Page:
A VPN is primarily a security product, a secure virtual private network which can protect data in an unsecure environment. Nowadays that insecure environment is normally the internet, an amazing global network that has transformed our lives but as far as security goes it’s pretty hopeless. The problem with the internet, is the very reason it’s become so pervasive – it works with all sorts of different devices. Can you imagine if the internet was segmented – my Apple Mac could only connect with Apple Web servers or web sites on Linux servers could only be accessed via Linux desktops? It would be fairly hopeless, yet it would be much, much easier to implement security in this context.
Of course we do have security in our web browsing of sorts – it comes in the form of the SSL layer in HTTPS. The little padlock you see at the front of the web address means that your communication with that web site is encrypted and is not transmitted in clear text. Everything else that goes through your browser does travel in clear text across hundred of routers, switches and hubs owned by a myriad of companies and organisations. HTTPS is not that secure anyway and connections can be intercepted and accessed but it’s certainly better than nothing.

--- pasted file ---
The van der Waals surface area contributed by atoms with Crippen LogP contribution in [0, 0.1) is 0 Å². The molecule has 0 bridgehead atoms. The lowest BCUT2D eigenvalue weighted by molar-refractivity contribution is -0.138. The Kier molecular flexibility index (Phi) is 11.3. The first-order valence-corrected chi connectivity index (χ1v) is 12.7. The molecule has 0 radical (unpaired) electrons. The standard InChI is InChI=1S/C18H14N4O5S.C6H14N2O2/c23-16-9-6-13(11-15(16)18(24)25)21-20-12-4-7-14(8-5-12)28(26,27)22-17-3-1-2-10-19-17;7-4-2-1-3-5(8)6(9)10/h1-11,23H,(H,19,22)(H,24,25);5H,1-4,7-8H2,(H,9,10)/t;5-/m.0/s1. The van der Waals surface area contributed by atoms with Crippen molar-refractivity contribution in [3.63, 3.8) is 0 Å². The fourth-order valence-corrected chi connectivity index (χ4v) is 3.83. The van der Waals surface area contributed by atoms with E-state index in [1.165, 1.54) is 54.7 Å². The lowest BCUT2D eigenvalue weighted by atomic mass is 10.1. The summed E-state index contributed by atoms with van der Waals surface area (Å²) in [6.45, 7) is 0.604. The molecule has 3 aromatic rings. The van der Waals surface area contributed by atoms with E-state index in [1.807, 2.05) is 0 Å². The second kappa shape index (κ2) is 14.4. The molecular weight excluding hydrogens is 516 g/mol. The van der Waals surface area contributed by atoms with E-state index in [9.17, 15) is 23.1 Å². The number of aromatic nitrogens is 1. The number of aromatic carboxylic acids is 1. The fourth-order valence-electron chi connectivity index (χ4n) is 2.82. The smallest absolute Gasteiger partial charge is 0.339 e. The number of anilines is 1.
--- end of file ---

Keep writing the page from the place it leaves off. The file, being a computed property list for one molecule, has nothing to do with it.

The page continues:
However it’s without a doubt that a Virtual Private Network (VPN) is much more secure, it consists of an encrypted tunnel between two points in which data is transmitted. It ensures that nobody can intercept data, particularly at it’s most vulnerable point which is at transmission. You can see the attraction particularly if you’ve ever sat using a public wifi network at a cafe or hotel with a packet sniffer and seen everyone’s data fly across your screen (try it!).
So of course security is important however the reality is that today a VPN service is not always used for it’s primary purpose. It’s more used for hiding your IP address – in order to bypass filters and content restrictions. Using a VPN as an online IP changer – like this video demonstrates:
Means not only can you bypass heavy handed government filtering, such as Turkey which routinely blocks the big social media sites. You can also side step the much more common geo-blocks which the world’s major media sites operate. Most of these need you to be in the country of broadcast to gain access – USA for HBO, UK for BBC and so on. However if you use a VPN which terminates in a specific country then you can bypass these blocks. So the next generation of VPN software allow you to switch your connection between different countries therefore bypassing all these blocks.
Which is great but of course, if you’re just trying to stream the latest ‘Game of Thrones’ onto your PC or laptop, you’re probably not that bothered about security only whether you can watch without buffering and in HD. The secret to this of course is speed, a speed VPN for PC is the important factor not whether someone can decrypt your data – a video stream isn’t that interesting anyway.